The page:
If you think Mental Illness doesn’t affect you, think again. I would bet that each of you knows someone with a Mental Health Condition…and you maybe don’t even realize it. This week we are tragically reminded of how Mental Health plays a part in every day lives, with the loss of Mindy McCready to suicide. Her struggles were well publicized, but she was ashamed of the stigma. For many people their conditions are not known, sometimes not even to themselves.
This was the case of KSTP Meteorologist Ken Barlow. For years he struggled with a series of symptoms, but it wasn’t until 5 years ago, at the age of 45, that a Doctor finally put all the puzzle pieces together that he was bipolar. Ken then found out his late father had been bipolar, but was too ashamed to tell his 5 sons, only his wife knew. In a very candid interview on the Almanac, Ken talks about how and when he made his condition known to the public, at a National Alliance on Mental Illness event last Fall. It wasn’t anything he planned, but the pieces started to fall together after that, for the Wellstone-Barlow Mental Health Initiative.
One of the things Ken hopes to change is the discussion within a family, especially with the younger generations. He says it’s like in the song ‘Teach Your Children Well‘ (Crosby, Stills & Nash). Ken’s son Patrick, a 3rd year Doctoral candidate in Knoxville, is already involved with Wellstone-Barlow Mental Health Initiative. Patrick and his friend, Tiffany, gathered all the information necessary to come up with a Logic Model for the organization. Logic Models include the key elements of a proposed program, including evaluation, statistics and measurements.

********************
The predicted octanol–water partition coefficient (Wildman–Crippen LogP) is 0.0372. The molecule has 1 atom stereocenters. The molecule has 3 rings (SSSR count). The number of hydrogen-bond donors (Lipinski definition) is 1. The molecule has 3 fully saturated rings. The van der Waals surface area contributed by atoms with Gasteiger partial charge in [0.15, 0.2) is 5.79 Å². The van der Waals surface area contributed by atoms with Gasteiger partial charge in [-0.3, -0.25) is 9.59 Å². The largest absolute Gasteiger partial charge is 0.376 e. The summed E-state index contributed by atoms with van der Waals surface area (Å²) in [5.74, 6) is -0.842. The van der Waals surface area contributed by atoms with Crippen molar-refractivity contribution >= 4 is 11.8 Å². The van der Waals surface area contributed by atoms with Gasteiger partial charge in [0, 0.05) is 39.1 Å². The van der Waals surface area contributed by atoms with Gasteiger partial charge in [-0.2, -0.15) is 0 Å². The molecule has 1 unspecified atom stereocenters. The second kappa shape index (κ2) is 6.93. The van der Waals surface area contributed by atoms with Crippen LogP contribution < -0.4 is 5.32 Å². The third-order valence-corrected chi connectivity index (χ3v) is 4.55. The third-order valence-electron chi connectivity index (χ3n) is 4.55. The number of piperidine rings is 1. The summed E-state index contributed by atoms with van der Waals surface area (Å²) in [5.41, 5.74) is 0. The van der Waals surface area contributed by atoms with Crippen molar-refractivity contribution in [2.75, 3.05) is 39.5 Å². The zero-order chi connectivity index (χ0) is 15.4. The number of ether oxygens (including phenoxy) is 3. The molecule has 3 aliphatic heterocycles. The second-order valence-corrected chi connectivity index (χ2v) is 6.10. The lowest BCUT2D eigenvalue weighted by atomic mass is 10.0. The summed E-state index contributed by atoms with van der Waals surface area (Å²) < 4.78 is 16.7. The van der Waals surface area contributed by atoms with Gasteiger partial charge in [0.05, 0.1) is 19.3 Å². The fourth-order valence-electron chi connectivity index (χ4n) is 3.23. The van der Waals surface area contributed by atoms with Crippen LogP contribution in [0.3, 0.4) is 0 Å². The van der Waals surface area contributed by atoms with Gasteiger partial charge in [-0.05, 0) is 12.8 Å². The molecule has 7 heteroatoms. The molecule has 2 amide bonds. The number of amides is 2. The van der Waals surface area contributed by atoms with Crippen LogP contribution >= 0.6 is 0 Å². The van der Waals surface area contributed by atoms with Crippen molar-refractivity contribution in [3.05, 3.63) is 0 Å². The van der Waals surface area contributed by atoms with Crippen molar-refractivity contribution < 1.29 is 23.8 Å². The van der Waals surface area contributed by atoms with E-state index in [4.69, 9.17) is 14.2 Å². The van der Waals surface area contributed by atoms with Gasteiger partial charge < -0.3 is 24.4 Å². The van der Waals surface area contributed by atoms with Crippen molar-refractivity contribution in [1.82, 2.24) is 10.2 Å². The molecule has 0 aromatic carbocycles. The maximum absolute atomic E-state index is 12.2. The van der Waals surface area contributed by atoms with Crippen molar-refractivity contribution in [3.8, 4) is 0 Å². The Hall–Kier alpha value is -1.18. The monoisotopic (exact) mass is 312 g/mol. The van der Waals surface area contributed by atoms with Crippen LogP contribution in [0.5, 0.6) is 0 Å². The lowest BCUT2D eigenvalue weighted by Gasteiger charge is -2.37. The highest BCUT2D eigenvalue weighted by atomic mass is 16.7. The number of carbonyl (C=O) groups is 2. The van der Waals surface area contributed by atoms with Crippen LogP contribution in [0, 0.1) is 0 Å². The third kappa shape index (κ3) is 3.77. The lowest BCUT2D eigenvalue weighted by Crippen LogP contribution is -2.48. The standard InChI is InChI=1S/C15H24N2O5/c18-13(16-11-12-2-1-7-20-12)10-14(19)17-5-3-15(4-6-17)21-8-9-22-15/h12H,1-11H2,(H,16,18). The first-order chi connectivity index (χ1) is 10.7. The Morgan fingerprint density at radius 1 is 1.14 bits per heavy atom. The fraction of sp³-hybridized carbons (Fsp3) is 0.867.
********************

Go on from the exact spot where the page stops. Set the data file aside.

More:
Founded by Dave Wellstone and Ken Barlow in 2012 the Wellstone-Barlow Mental Health Initiative seeks to reduce the stigma associated with mental illness. Fate brought Dave Wellstone (son of the late MN Senator Paul Wellstone) and Dave together at a NAMI event last Fall. Dave has been the key figure with the passage of the Paul Wellstone and Pete Domenici Mental Health Parity and Addiction Equality Act in Washington D.C. Dave had his own struggles with PTSD, following the death of his father, mother and sister in a plane crash. This was a passionate issue with his father, and it has become one for Dave.
Even in it’s early stages the organization has gained a foot-hold. They have received thousands of comments, kudos, and requests for help in finding more information. These have come via their website, Facebook account and Twitter account. Actress Glenn Close (founder of Bring Change 2 Mind for her sister who is bipolar) sent an email of praise after reading about the new organization, and the two organizations are hoping to do a co-event. Ken and Dave’s official website launch will be late April, early May, including a launch party, with involvement from Horst Rechelbacher, founder of Aveda.
1. Your website is fairly young, but your efforts have been active for a long time. What made you want to start the site last year?